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Showing 10 posts published between Sep 01, 2013 and Sep 30, 2013 [Show all]

Young racists and victims come face to face in new justice scheme

from the article on Bristol24-7:

...Claimed to be the first of its kind in the country, the scheme aims to tackle hate crimes among the city’s young people.

Young people aged 16 to 24 who have acted in a racist or prejudicial way will be brought together with their victims in a controlled setting to talk about what happened between them and how a similar situation can be prevented.

Sep 30, 2013 , ,

Living the R’s of Restorative Justice Respect, Relationship, Responsibility.

From the blog article by Kris Miner:

...Respect is deeper than just not rolling your eyes, or reacting negatively to someone else.  It is holding, really holding that honor and recognition of equal dignity and worth in another human being.  In Restorative Justice we ask people to hold that deep respect, even for those that have caused us pain and harm.  I try to check myself in these concepts.  ”Be the message” and “live the prayer”.  Holding respect that means “honoring the dignity and worth” of each and every person.


Sep 27, 2013 , ,

South Africa: Judging Ubuntu and Africanisation of the Child Justice Act

from the article by Khunou Samuel Freddy on All

The attention for the child justice system in the new South Africa has not only been inspired by the new constitution-based rights of children in conflict with the law, but also international law and the general principles of ubuntu and jurisprudence of African traditional justice.

In compliance with the precepts of international law and the 1996 Constitution, the national parliament promulgated the Child Justice Act 75 of 2008 (CJA) to establish a criminal justice system for children.

The CJA also expands on and entrenches the principles of restorative justice. Previously in South Africa, the Children's Protection Act 25 of 1913 (CJ) was the embodiment of the trend towards child justice. This act permitted the presiding officer to decline to continue with a criminal trial against a child and to then commit the child to a government industrial school.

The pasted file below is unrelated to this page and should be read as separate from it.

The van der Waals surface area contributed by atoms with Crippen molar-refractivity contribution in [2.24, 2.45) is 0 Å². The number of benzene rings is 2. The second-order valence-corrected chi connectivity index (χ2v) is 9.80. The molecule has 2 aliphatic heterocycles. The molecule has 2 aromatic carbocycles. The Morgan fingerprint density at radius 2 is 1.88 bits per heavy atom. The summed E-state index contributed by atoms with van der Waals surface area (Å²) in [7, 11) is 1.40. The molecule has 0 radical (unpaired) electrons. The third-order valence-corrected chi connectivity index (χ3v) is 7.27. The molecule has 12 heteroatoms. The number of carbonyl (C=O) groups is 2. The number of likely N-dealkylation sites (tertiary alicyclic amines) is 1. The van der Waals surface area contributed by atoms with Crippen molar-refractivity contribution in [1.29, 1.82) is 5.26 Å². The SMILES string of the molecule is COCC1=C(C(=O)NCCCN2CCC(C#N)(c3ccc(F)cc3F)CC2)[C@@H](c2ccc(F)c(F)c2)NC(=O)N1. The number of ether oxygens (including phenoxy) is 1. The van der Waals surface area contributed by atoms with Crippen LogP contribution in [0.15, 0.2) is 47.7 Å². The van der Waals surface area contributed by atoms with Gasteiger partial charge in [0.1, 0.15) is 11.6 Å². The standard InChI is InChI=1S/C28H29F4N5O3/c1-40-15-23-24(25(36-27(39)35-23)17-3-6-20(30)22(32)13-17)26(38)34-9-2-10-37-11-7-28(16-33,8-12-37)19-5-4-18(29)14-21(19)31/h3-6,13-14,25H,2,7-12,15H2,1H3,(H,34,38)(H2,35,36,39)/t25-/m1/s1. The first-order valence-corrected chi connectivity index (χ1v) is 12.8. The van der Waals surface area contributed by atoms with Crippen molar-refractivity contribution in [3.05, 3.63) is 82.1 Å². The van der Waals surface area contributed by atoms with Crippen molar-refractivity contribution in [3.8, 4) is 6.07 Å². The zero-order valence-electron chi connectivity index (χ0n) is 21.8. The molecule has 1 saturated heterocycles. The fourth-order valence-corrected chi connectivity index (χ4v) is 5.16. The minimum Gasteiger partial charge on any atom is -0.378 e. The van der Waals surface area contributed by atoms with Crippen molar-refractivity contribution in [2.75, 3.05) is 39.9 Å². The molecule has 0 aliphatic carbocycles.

Sep 26, 2013 , , , ,

Faith groups and restorative justice

from the article by Martin Wright on the Restorative Works Learning Network:

A government minister, Jeremy Wright, recently raised hopes of a new approach to criminal justice for England and Wales based on restorative justice. Disappointingly, it is being introduced half-heartedly. The Opposition is attacking it for the wrong reasons; the voluntary sector seems to have no clear strategy for making it happen, and it could fall into the lap of profit-oriented companies. But faith-based groups could fill the gap and help to transform the system.

Restorative justice is based not on ‘returning evil for evil’ but on healing the harm, and where possible enabling the victim to tell the offender the effects of the crime on him or her, and to ask questions. This can be an eye-opener to the offender. Unlike the adversarial criminal trial, the process encourages empathy on both sides, although of course it doesn’t guarantee it.

Sep 25, 2013 , , ,

Restoring the balance: Ensuring RJ post-sentence is safe and helpful for victims

From the event announcement: